Bring home a large container of tank water from school. After you get fish, put each into their own container(the larger the better). Get 3 air stones and one air pump. Then use a (no clue what real name is) multI check valve thingy and airline tubing. Set up the air stone/bubbler in each container and keep the water around 76°F(whether you heater your house, that room/put small heater near it, put 3 containers in larger container with water and heater, it shouldn't matter). When you go to leave the next morning, put each fish into a mason jar with fresh tank water and drive to school. Acclimate when ready.(note, you may need a hole in mason jar lid for oxygen. This can also be done using just 1 container, but in my opinion, the amount of waste will be less if in 3 separate. If using bubblers, prime will also help a lot here.)

When I got my 29 gal, she had 11 guppies and 1 harlequin rasbora. I put them in 1 solid/not clear container with bubbler and prime while we took tank down then drove home and put back into tank. This took about 6 or so hours, only had bubbler in for about 4 hrs(1 hour off, 3 or so on, 1 off, 1 on) hope this helps!! Good luck!!!


Maybe I'll sound like the odd man out, but if fish can be shipped in a plastic baggy and spend three days in the mail, arrive alive, acclimate, and show no signs of illness when added to a tank, there is no reason at all you can't keep a fish in a bag overnight. If you're concerned, open the bag when you get home, then tie it up before you leave for work the next morning.


Usually when people ship fish they use kordon breather bags. These have been specially designed to allow oxygen to enter the bag and CO2 to exit. Most fish stores do not use these bags as they are more expensive. So the bag will need to be opened somehow. I would also suggest putting a few drops of Prime in the bag once you got home and again in the morning, this would help bind the ammonia until you can get them situated. Some of the other ideas about temporary homes would probably be ideal, but the OP may not have access to all the equipment that would entail. Maybe transfer them into a clean and rinsed Tupperware so you can remove the lid easily to allow the oxygen exchange at surface of water.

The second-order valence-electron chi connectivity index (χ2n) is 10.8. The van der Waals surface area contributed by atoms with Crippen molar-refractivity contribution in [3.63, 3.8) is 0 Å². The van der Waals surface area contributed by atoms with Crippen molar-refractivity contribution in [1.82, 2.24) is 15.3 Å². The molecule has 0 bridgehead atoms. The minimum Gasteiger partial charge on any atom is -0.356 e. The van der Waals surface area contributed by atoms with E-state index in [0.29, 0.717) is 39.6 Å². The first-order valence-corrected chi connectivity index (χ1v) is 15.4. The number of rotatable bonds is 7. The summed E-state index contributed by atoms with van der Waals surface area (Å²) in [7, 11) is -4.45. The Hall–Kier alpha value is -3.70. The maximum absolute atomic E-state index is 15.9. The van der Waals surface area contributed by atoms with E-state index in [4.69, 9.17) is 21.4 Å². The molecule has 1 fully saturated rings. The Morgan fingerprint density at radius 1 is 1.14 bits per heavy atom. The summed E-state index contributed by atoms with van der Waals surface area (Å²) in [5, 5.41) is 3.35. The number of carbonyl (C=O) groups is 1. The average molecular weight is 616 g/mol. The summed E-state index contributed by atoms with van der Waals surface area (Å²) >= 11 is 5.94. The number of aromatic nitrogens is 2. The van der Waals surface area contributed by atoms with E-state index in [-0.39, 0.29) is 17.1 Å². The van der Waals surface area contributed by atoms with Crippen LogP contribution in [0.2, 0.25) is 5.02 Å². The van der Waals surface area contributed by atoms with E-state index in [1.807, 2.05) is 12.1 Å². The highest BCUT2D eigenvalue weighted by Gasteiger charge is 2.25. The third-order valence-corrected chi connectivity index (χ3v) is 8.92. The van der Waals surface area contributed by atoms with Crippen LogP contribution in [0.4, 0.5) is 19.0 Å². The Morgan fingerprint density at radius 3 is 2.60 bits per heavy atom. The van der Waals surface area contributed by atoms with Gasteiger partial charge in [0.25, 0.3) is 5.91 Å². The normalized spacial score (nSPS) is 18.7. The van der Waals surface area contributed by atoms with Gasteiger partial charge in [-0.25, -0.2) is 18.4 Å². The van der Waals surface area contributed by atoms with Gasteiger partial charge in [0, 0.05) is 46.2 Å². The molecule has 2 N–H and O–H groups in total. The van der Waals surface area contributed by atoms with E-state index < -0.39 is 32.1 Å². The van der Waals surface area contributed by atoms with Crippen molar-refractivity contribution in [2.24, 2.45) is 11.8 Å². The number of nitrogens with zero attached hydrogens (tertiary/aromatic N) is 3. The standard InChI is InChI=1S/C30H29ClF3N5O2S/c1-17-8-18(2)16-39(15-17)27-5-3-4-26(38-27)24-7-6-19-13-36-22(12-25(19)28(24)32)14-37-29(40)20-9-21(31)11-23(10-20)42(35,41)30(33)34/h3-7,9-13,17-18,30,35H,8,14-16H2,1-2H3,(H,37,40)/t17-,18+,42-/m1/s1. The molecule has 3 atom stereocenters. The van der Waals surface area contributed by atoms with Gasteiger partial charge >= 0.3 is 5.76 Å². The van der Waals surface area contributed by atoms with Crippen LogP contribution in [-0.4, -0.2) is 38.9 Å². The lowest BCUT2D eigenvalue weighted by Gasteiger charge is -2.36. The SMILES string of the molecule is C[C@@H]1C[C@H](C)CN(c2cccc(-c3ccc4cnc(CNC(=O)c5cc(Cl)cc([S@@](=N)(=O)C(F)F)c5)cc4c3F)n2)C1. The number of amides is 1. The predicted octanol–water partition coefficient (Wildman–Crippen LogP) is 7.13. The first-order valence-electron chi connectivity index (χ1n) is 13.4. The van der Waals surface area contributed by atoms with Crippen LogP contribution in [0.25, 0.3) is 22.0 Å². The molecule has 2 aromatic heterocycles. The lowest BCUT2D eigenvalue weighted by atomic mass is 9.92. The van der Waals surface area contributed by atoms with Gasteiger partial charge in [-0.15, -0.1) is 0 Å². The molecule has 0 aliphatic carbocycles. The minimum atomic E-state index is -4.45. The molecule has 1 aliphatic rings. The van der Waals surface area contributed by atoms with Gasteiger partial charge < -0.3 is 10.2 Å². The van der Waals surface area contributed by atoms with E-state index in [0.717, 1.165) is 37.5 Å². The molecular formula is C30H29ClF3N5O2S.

Yes, a fish can withstand being in a "store" (vinyl) bag for up to 3 days+. But the fish must be prepared before hand. It must not consume food prior to bagging for 2 days in advance and then new water must be swapped with aged aquarium water. But if you are purchasing from a store, most likely they have poor water quality before hand and the fish would be over fed.

Best way to transport fish would be a battery operated bubbler in a closed bucket and not be left out.


Cant you just go in on a Saturday or Sunday or other off from school day?


Several months ago I bought 5 cichilds. 3 yellow ones and 2 blue ones.

All three yellow fish died while aclimating while I was at class for 4 hours. I never try to kill fish but i've had close to 10 die even though my cichild tank is thriving.

From now on i'm using the drip method along with bubbler and heater. The bag metthod seems to stress my fined friends out to much.


Good morning,